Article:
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Mingo County has been classified as a red and orange county for the past few weeks. Because of this, the Mingo County Health Department has been stepping up its efforts to test more and more Mingo County residents. This is an attempt to gain a broader and truer picture of the COVID-19  status locally. As part of the plan,  the health department this week called on local officials and personalities to encourage people to be tested. Mingo County  Commissioner Thomas Taylor, pictured, was also joined by Delegate Natan Brown, Commissioner-elect Gavin Smith and Mingo County Board of Education member and former president Sabrina Grace in getting tested.

Mingo County Health Department officials have launched a new Facebook campaign that they are anticipating will encourage more of the county’s residents to get tested for COVID-19.

The campaign is also intended to get a greater number of people to begin following safety measures and protocol much more closely going forward than generally has been practiced in the past.

The initiative coincides with Gov. Jim Justice’s recent new mandate directing counties that are in the gold, orange, or red categories on the state’s color-coded alert map to test at multiple sites at different times of the day throughout the week.

Due to testing numbers continuing to be too low and general public indifference towards the virus seemingly remaining too high, said MCHD Administrator Keith Blankenship, the health department is challenging residents and government leadership to post either a hopeful blurb or video on Facebook.

“We remain in the red and our kids remain out of school, so if we’re going to get our kids back in school then we have to get people more serious about face-coverings, social distancing, and getting tested so we can begin to lower our positivity rate,” Blankenship said. “We decided a possibly good way to do that was to make this challenge to everyone. Our hope is it will snowball and lead to people making the challenge to their family members, friends and co-workers so that maybe we can start getting a handle on this thing.”

Blankenship said he has already posted a video of himself getting tested and has already received positive feedback from not only local residents but also a number of elected officials.

“Several local and state officials have already done one or told us that they plan to do one, so we feel like we’ve already been getting and will continue to get a lot of support,” he said.

Blankenship said a total of 583 people have been tested since Nov. 5 through Wednesday, Nov. 11, with 53 having been confirmed positive through that period.

The county’s 7-day trend as listed on the WV DHHR’s Dashboard, which determines a given county’s color code on the alert map, begins at midnight on Thursday each week and extends to the following Thursday at midnight.

As of presstime, Mingo County remained at a 9.1 positivity rate through this period and kept the county red on the alert map.

“We have to be at or below 7.99 percent by midnight Thursday this week to leave red and achieve orange,” he said. “To get the kids back in school next week we have to be below 5 percent by that time.”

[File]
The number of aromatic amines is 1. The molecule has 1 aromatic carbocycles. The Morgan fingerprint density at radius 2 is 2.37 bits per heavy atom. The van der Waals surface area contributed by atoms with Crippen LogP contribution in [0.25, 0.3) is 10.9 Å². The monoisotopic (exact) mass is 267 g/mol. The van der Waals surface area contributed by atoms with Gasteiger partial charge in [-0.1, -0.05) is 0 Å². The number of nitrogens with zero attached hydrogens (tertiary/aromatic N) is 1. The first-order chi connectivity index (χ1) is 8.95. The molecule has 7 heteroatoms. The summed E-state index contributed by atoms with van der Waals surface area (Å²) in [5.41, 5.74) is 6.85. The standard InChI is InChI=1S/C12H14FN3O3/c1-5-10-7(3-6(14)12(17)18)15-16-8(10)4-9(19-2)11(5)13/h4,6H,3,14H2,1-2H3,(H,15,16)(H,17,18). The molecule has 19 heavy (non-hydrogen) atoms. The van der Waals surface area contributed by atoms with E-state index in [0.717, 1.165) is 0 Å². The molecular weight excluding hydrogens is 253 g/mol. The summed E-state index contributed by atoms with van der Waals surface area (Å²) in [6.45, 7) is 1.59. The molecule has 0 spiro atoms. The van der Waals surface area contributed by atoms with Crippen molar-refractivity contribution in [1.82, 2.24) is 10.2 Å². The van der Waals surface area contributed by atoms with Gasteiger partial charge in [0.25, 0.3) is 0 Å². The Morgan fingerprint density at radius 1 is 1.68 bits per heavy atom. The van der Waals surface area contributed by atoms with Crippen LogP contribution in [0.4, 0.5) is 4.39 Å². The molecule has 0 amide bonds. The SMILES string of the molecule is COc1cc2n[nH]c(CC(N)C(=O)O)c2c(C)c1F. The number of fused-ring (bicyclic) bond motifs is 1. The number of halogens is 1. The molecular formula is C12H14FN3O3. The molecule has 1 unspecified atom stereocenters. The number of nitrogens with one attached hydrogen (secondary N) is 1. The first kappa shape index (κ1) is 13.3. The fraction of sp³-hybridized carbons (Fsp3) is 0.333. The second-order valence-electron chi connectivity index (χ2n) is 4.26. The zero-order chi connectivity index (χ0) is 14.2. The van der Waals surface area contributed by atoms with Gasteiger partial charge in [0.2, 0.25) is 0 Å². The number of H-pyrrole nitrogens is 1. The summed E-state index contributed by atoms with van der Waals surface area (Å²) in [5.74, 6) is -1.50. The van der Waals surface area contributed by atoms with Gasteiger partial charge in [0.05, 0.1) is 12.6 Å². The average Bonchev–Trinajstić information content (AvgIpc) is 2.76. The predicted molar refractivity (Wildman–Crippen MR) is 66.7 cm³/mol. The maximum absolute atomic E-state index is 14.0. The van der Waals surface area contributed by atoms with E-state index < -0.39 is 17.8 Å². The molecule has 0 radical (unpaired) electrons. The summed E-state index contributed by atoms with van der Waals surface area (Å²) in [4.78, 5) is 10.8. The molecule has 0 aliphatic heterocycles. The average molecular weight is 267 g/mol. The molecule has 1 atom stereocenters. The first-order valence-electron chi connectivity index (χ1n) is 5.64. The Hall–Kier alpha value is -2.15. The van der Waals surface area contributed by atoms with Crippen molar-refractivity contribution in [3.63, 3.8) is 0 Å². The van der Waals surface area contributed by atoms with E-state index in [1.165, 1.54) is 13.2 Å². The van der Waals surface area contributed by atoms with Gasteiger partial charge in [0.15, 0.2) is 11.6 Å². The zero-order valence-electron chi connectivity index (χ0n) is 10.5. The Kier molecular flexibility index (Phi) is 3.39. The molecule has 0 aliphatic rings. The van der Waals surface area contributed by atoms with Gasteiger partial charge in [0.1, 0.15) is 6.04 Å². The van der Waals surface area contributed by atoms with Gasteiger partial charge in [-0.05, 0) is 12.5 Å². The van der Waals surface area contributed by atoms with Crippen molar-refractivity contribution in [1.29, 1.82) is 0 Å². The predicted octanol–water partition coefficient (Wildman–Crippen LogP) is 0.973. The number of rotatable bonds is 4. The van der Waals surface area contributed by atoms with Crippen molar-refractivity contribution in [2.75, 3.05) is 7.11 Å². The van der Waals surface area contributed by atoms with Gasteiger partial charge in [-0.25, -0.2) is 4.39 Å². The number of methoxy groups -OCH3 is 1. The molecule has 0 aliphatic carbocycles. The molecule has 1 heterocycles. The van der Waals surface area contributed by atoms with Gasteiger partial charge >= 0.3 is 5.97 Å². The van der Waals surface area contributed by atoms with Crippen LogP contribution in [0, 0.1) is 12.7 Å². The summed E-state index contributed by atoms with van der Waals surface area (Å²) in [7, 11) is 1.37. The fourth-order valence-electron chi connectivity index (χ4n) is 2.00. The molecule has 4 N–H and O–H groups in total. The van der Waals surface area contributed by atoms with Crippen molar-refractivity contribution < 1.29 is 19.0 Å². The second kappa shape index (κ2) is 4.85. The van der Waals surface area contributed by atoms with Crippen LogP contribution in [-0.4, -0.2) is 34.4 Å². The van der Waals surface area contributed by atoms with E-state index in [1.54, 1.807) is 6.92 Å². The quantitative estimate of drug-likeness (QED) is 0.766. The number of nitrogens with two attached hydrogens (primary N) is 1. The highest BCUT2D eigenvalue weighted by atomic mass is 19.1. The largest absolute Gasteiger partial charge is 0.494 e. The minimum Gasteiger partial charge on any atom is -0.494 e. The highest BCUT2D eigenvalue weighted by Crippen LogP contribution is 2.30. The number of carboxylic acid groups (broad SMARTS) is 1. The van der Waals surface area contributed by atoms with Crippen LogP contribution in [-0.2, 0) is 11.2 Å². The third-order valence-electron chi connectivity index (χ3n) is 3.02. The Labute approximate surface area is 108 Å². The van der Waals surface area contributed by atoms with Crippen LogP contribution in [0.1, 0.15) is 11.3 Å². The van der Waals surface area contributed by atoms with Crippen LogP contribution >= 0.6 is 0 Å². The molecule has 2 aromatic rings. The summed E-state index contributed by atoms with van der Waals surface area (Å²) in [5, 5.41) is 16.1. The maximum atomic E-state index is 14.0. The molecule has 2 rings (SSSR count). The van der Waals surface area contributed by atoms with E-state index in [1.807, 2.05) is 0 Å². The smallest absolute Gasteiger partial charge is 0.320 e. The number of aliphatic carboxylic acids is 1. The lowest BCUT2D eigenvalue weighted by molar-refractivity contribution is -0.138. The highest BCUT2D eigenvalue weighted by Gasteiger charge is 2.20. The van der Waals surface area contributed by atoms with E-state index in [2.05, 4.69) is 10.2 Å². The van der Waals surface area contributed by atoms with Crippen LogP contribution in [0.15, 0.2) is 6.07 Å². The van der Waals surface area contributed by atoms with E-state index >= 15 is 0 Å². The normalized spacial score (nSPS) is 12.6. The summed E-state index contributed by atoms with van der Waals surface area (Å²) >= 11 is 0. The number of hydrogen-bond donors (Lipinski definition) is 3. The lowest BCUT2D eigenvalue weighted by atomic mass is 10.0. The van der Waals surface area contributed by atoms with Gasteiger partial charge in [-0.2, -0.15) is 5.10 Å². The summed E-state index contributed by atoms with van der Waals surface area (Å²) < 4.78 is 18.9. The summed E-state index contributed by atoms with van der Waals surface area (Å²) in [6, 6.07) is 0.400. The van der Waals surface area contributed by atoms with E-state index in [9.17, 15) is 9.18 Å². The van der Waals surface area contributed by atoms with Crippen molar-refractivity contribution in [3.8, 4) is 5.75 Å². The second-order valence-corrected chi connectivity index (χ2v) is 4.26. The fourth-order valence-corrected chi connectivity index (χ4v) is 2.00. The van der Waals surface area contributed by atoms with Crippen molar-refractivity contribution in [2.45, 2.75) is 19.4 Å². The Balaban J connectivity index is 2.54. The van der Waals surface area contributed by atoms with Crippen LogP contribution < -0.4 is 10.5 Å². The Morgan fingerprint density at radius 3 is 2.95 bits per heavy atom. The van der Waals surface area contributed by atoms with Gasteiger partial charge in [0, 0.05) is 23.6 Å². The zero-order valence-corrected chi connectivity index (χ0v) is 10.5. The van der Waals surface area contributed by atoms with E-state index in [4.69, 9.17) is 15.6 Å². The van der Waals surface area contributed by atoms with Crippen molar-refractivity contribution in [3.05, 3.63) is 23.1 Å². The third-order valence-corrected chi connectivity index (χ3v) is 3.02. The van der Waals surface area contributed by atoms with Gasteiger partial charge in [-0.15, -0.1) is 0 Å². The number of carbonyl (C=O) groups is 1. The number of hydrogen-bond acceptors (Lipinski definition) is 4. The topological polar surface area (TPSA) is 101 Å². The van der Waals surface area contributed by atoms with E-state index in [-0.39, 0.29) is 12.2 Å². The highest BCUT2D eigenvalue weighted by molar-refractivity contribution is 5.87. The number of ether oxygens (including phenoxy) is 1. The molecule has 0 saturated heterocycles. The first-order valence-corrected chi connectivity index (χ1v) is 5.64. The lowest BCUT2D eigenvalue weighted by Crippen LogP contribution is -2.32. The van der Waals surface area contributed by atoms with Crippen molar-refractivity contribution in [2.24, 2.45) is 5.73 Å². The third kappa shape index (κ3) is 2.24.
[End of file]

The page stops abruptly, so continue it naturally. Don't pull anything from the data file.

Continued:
In order for the county to be successful in lowering positivity rates enough to get kids back into the classroom, Blankenship said, a minimum of 1,000 people have to be tested each week.

He said a big problem the county is still experiencing with positivity rates is too many of its residents are going to larger franchise rapid test centers in bordering states like Kentucky for the rapid test that gives near immediate results.

He said the results of these tests — particularly the results of the more numerable negative cases needed to offset and lower the positivity rates — are far too often not being reported back to Mingo County.

“ARH doesn’t do the rapid test and they have been absolutely wonderful getting results back to us,” he said. “But ideally we need to have as many people as possible getting their tests done in Mingo County so we can make 100 percent sure we’re accurately accounting for all of them.”

Blankenship said another alarming development that health officials are now watching closely is the fact that more of the county’s young people are beginning to test positive for the virus. Of the 83 confirmed positive cases reported during the week of Nov. 1-7, he said about half of these were young people.

“A new trend we’re seeing is more and more young people are testing positive,” he said. “Of the 83 confirmed cases last week, 42 of them were under the age of 30. So it’s clear younger people are getting it now.”

To date, there has been an overall total of 9,035 people tested in Mingo County, 797 of whom have been confirmed positive cases. Currently there are 308 active cases.

There have been 477 recoveries and 12 deaths, the latest two deaths being that of a 72 year-old woman who died at Cabell-Huntington Hospital on Friday, Nov. 6, and a 67 year-old man who died Tuesday, Nov. 10, at Saint Mary’s Hospital in Huntington.

The county’s testing schedule for next week, Blankenship noted, will be posted on the MCHD’s Facebook page when sites and days are finalized.

Testing sites and times for the remainder of this week, Nov. 13-14, are as follows:

Friday, Nov. 13:

9 a.m. – noon

Williamson First United Methodist Church

2nd Ave. and Dickinson St., Williamson

2 p.m. – 6 p.m.

Delbarton Volunteer Fire Department

68 Farley Ave., Delbarton (In front of the fire department)

9 a.m. – 2 p.m.

Williamson Health & Wellness Center

183 2nd Ave., Williamson (Under the Tent)

Saturday, Nov. 14:

9 a.m. – noon

Wharncliffe Volunteer Fire Department


2 p.m. – 6 p.m.

Baisden Volunteer Fire Department


In addition, Hurley Drug Company in Williamson is testing daily from 10 a.m. to 3 p.m.

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